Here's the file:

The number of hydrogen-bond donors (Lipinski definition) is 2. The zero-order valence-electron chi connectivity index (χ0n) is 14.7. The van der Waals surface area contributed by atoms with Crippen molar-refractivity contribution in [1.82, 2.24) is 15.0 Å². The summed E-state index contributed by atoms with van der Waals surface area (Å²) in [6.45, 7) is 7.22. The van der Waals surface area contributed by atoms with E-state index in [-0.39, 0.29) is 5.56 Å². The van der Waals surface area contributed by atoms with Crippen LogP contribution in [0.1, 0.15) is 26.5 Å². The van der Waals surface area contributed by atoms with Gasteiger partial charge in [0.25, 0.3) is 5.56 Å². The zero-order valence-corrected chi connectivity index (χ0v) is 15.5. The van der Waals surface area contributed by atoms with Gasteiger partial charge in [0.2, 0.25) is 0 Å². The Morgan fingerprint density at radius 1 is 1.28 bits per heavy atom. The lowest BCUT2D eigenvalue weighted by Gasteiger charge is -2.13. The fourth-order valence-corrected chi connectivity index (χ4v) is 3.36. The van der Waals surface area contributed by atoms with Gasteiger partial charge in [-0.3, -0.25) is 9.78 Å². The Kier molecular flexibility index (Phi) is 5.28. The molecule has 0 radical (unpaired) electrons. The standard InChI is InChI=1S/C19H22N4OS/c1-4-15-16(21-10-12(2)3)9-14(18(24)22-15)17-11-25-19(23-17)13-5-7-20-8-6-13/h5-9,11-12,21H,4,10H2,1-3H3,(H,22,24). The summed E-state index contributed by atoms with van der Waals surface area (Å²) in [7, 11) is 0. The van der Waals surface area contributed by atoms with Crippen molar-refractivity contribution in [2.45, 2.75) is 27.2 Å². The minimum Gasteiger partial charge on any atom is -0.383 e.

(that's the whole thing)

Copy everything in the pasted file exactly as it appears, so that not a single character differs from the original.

The number of hydrogen-bond donors (Lipinski definition) is 2. The zero-order valence-electron chi connectivity index (χ0n) is 14.7. The van der Waals surface area contributed by atoms with Crippen molar-refractivity contribution in [1.82, 2.24) is 15.0 Å². The summed E-state index contributed by atoms with van der Waals surface area (Å²) in [6.45, 7) is 7.22. The van der Waals surface area contributed by atoms with E-state index in [-0.39, 0.29) is 5.56 Å². The van der Waals surface area contributed by atoms with Crippen LogP contribution in [0.1, 0.15) is 26.5 Å². The van der Waals surface area contributed by atoms with Gasteiger partial charge in [0.25, 0.3) is 5.56 Å². The zero-order valence-corrected chi connectivity index (χ0v) is 15.5. The van der Waals surface area contributed by atoms with Gasteiger partial charge in [0.2, 0.25) is 0 Å². The Morgan fingerprint density at radius 1 is 1.28 bits per heavy atom. The lowest BCUT2D eigenvalue weighted by Gasteiger charge is -2.13. The fourth-order valence-corrected chi connectivity index (χ4v) is 3.36. The van der Waals surface area contributed by atoms with Gasteiger partial charge in [-0.3, -0.25) is 9.78 Å². The Kier molecular flexibility index (Phi) is 5.28. The molecule has 0 radical (unpaired) electrons. The standard InChI is InChI=1S/C19H22N4OS/c1-4-15-16(21-10-12(2)3)9-14(18(24)22-15)17-11-25-19(23-17)13-5-7-20-8-6-13/h5-9,11-12,21H,4,10H2,1-3H3,(H,22,24). The summed E-state index contributed by atoms with van der Waals surface area (Å²) in [7, 11) is 0. The van der Waals surface area contributed by atoms with Crippen molar-refractivity contribution in [2.45, 2.75) is 27.2 Å². The minimum Gasteiger partial charge on any atom is -0.383 e.